Some of the omnivores in tropical or African savanna include lions, giraffes and leopards. Omnivores are defined as organisms that eat a variety of other organisms, such as plants, animals and fungi.
The African savanna is tropical, it is described as interspersed trees and groups of bushes that the sun shines through as there is no canopy. The savanna covers almost half of Africa and stretches through 25 African countries. Its eco-system is delicate and ever changing, maintained by a balance between man, omnivores, herbivores and scavengers. Omnivores are part of the savanna´s delicate food web, the hierarchy of plants and animals in the food chain.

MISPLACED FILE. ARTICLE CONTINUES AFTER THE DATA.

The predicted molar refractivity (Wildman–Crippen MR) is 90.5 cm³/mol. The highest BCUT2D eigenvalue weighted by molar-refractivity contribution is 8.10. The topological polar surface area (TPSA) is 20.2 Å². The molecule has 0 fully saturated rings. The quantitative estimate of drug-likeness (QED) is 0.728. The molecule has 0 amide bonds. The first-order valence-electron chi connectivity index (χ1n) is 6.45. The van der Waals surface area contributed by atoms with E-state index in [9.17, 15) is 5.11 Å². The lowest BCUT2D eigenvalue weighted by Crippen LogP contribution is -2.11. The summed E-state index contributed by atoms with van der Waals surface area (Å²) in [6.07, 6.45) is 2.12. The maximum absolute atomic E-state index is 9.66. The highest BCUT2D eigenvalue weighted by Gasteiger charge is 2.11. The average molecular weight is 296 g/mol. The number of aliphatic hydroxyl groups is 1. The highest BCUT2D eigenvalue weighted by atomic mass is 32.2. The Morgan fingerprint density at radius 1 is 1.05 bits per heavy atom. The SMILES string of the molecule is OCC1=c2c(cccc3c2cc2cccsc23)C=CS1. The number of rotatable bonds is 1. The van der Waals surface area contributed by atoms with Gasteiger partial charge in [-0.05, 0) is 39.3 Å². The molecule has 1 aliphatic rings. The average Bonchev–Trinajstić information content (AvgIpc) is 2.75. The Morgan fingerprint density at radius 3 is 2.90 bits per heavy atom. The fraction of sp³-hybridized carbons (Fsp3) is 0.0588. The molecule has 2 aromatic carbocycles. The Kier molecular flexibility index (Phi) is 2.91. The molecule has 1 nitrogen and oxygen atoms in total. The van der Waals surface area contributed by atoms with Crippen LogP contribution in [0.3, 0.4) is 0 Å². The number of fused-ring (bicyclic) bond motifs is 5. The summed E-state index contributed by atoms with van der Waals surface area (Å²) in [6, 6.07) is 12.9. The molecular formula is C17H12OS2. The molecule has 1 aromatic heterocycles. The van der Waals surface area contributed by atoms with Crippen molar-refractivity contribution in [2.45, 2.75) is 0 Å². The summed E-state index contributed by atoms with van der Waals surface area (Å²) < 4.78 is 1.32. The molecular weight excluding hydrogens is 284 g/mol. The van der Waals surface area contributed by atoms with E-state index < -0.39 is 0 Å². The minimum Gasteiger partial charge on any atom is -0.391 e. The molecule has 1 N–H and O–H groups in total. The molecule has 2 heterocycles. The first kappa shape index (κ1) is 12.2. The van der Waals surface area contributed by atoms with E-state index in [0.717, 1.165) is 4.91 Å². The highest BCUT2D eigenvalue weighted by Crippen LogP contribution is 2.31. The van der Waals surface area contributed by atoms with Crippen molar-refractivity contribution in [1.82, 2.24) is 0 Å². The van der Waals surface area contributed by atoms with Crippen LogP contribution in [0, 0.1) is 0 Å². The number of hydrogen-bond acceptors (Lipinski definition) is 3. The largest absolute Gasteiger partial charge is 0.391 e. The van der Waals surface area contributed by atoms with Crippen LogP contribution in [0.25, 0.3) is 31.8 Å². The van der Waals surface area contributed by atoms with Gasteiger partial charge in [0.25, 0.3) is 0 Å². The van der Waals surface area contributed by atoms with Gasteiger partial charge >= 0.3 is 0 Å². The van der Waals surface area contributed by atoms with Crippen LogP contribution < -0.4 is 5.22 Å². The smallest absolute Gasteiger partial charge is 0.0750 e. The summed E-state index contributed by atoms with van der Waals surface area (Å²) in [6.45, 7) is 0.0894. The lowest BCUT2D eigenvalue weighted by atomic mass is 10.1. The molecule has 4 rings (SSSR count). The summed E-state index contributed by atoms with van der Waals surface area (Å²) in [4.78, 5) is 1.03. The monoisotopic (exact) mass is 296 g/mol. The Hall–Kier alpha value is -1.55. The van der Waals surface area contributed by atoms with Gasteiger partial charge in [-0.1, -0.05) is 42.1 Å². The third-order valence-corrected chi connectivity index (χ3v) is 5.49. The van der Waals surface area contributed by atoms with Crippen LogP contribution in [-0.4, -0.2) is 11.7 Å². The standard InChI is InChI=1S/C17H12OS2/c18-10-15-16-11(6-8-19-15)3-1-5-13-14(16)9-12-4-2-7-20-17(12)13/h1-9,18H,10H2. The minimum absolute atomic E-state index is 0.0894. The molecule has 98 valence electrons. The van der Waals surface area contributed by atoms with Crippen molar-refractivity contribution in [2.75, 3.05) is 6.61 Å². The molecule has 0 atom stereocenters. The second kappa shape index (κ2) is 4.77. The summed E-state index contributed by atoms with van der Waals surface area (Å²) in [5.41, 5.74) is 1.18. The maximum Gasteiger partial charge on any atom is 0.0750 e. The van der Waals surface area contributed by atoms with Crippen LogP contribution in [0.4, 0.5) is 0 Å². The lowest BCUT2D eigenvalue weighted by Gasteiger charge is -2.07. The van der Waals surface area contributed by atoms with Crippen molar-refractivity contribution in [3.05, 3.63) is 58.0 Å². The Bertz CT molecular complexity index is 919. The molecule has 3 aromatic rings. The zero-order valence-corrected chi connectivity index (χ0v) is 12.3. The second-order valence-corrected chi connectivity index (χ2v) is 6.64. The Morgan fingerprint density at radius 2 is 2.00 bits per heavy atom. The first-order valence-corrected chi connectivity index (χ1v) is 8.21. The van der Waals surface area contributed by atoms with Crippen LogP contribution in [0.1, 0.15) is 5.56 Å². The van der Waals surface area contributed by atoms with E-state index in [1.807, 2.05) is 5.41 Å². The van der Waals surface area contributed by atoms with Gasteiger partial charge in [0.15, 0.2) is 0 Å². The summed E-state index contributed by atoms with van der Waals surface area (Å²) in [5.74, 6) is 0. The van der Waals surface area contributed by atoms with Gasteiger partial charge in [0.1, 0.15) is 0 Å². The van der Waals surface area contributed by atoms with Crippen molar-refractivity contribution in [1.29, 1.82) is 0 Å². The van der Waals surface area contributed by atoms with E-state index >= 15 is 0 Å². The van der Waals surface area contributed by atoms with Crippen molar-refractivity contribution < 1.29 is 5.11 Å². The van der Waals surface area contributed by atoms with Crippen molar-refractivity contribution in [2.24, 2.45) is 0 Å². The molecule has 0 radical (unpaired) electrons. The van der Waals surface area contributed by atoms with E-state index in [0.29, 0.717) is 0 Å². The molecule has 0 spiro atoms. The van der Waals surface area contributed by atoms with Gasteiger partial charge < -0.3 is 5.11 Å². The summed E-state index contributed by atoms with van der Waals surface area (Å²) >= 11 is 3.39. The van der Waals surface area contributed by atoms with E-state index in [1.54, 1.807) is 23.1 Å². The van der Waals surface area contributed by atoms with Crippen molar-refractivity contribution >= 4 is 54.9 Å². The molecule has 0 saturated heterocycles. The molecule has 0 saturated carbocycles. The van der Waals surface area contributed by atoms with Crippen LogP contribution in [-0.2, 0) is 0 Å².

Omnivores are a step above herbivores, animals that consume grass and vegetation. In the African savanna, cheetahs, leopards, lions and hippos and crocodiles feed on giraffes, antelopes, wildebeests, gazelle and Roan antelope.
Scavengers are a separate part of the chain as they only eat on dead animals. Vultures, hyenas and jackals feed off of the remains of the omnivores, and in rare cases, animals that have died of natural causes.
The eco-system of the African savanna is threatened by overgrazing, poaching and competition from man. It is used as a feeding ground for commercial livestock such as cattle, diminishing the food supply for herbivores. Frequent man-made fires cause major damage and change the natural balance needed for a healthy environment.